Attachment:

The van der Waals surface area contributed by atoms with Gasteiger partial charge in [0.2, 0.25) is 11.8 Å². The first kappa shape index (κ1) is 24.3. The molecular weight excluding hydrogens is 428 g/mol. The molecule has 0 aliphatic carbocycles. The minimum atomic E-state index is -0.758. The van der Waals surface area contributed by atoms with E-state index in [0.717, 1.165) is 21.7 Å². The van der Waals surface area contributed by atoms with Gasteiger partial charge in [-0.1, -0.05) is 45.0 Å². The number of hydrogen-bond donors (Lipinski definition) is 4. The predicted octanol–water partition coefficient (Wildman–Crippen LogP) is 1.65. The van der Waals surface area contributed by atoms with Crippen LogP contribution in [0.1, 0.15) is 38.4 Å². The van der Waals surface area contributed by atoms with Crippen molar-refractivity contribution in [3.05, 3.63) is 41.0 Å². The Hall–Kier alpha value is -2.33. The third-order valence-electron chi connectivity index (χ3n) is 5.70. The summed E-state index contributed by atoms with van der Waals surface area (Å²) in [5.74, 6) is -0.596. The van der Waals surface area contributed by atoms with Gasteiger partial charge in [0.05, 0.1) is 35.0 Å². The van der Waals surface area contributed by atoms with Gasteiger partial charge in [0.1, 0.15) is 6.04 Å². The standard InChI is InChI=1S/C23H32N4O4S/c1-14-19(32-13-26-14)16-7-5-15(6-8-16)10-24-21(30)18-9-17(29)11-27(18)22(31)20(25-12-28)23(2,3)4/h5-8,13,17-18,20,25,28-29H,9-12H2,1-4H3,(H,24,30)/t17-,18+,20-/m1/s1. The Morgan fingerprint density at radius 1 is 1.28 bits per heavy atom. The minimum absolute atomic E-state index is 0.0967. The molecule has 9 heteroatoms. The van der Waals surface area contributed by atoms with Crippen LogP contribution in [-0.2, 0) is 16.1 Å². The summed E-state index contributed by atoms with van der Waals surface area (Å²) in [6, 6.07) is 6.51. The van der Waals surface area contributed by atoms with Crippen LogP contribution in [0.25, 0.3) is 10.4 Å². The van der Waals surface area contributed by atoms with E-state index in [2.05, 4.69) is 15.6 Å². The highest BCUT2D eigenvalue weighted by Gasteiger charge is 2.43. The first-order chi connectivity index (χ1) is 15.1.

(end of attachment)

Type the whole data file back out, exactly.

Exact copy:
The van der Waals surface area contributed by atoms with Gasteiger partial charge in [0.2, 0.25) is 11.8 Å². The first kappa shape index (κ1) is 24.3. The molecular weight excluding hydrogens is 428 g/mol. The molecule has 0 aliphatic carbocycles. The minimum atomic E-state index is -0.758. The van der Waals surface area contributed by atoms with E-state index in [0.717, 1.165) is 21.7 Å². The van der Waals surface area contributed by atoms with Gasteiger partial charge in [-0.1, -0.05) is 45.0 Å². The number of hydrogen-bond donors (Lipinski definition) is 4. The predicted octanol–water partition coefficient (Wildman–Crippen LogP) is 1.65. The van der Waals surface area contributed by atoms with Crippen LogP contribution in [0.1, 0.15) is 38.4 Å². The van der Waals surface area contributed by atoms with Crippen molar-refractivity contribution in [3.05, 3.63) is 41.0 Å². The Hall–Kier alpha value is -2.33. The third-order valence-electron chi connectivity index (χ3n) is 5.70. The summed E-state index contributed by atoms with van der Waals surface area (Å²) in [5.74, 6) is -0.596. The van der Waals surface area contributed by atoms with Gasteiger partial charge in [0.05, 0.1) is 35.0 Å². The van der Waals surface area contributed by atoms with Gasteiger partial charge in [0.1, 0.15) is 6.04 Å². The standard InChI is InChI=1S/C23H32N4O4S/c1-14-19(32-13-26-14)16-7-5-15(6-8-16)10-24-21(30)18-9-17(29)11-27(18)22(31)20(25-12-28)23(2,3)4/h5-8,13,17-18,20,25,28-29H,9-12H2,1-4H3,(H,24,30)/t17-,18+,20-/m1/s1. The Morgan fingerprint density at radius 1 is 1.28 bits per heavy atom. The minimum absolute atomic E-state index is 0.0967. The molecule has 9 heteroatoms. The van der Waals surface area contributed by atoms with Crippen LogP contribution in [-0.2, 0) is 16.1 Å². The summed E-state index contributed by atoms with van der Waals surface area (Å²) in [6, 6.07) is 6.51. The van der Waals surface area contributed by atoms with Crippen LogP contribution in [0.25, 0.3) is 10.4 Å². The van der Waals surface area contributed by atoms with E-state index in [2.05, 4.69) is 15.6 Å². The highest BCUT2D eigenvalue weighted by Gasteiger charge is 2.43. The first-order chi connectivity index (χ1) is 15.1.